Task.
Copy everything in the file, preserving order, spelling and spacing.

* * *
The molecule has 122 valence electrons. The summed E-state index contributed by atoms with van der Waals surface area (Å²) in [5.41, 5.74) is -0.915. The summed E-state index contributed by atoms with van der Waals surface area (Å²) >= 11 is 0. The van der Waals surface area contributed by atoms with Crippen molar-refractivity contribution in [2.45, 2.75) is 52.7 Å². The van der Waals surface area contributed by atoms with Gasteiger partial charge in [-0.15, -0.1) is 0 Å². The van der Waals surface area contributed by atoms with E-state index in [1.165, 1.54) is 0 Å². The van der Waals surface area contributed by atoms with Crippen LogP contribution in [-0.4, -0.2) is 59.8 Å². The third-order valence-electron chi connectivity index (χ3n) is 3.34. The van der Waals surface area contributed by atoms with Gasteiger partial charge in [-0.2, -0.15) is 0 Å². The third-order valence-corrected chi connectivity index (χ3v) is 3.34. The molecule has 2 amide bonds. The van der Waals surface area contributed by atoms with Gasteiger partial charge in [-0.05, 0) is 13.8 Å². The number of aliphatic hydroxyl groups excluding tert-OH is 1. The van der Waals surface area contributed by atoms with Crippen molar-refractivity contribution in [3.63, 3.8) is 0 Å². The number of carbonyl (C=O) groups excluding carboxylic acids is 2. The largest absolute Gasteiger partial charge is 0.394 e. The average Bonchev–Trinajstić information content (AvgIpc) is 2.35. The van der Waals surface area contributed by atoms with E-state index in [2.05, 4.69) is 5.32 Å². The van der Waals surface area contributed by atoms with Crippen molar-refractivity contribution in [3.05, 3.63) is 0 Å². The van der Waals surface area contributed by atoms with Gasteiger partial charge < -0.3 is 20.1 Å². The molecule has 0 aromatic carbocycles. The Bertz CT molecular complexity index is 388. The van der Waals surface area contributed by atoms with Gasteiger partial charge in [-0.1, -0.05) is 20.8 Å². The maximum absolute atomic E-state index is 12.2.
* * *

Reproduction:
The molecule has 122 valence electrons. The summed E-state index contributed by atoms with van der Waals surface area (Å²) in [5.41, 5.74) is -0.915. The summed E-state index contributed by atoms with van der Waals surface area (Å²) >= 11 is 0. The van der Waals surface area contributed by atoms with Crippen molar-refractivity contribution in [2.45, 2.75) is 52.7 Å². The van der Waals surface area contributed by atoms with Gasteiger partial charge in [-0.15, -0.1) is 0 Å². The van der Waals surface area contributed by atoms with E-state index in [1.165, 1.54) is 0 Å². The van der Waals surface area contributed by atoms with Crippen LogP contribution in [-0.4, -0.2) is 59.8 Å². The third-order valence-electron chi connectivity index (χ3n) is 3.34. The van der Waals surface area contributed by atoms with Gasteiger partial charge in [-0.2, -0.15) is 0 Å². The third-order valence-corrected chi connectivity index (χ3v) is 3.34. The molecule has 2 amide bonds. The van der Waals surface area contributed by atoms with Gasteiger partial charge in [-0.05, 0) is 13.8 Å². The number of aliphatic hydroxyl groups excluding tert-OH is 1. The van der Waals surface area contributed by atoms with Crippen molar-refractivity contribution in [3.63, 3.8) is 0 Å². The number of carbonyl (C=O) groups excluding carboxylic acids is 2. The largest absolute Gasteiger partial charge is 0.394 e. The average Bonchev–Trinajstić information content (AvgIpc) is 2.35. The van der Waals surface area contributed by atoms with E-state index in [2.05, 4.69) is 5.32 Å². The van der Waals surface area contributed by atoms with Crippen molar-refractivity contribution in [3.05, 3.63) is 0 Å². The van der Waals surface area contributed by atoms with Gasteiger partial charge < -0.3 is 20.1 Å². The molecule has 0 aromatic carbocycles. The Bertz CT molecular complexity index is 388. The van der Waals surface area contributed by atoms with Gasteiger partial charge in [-0.1, -0.05) is 20.8 Å². The maximum absolute atomic E-state index is 12.2.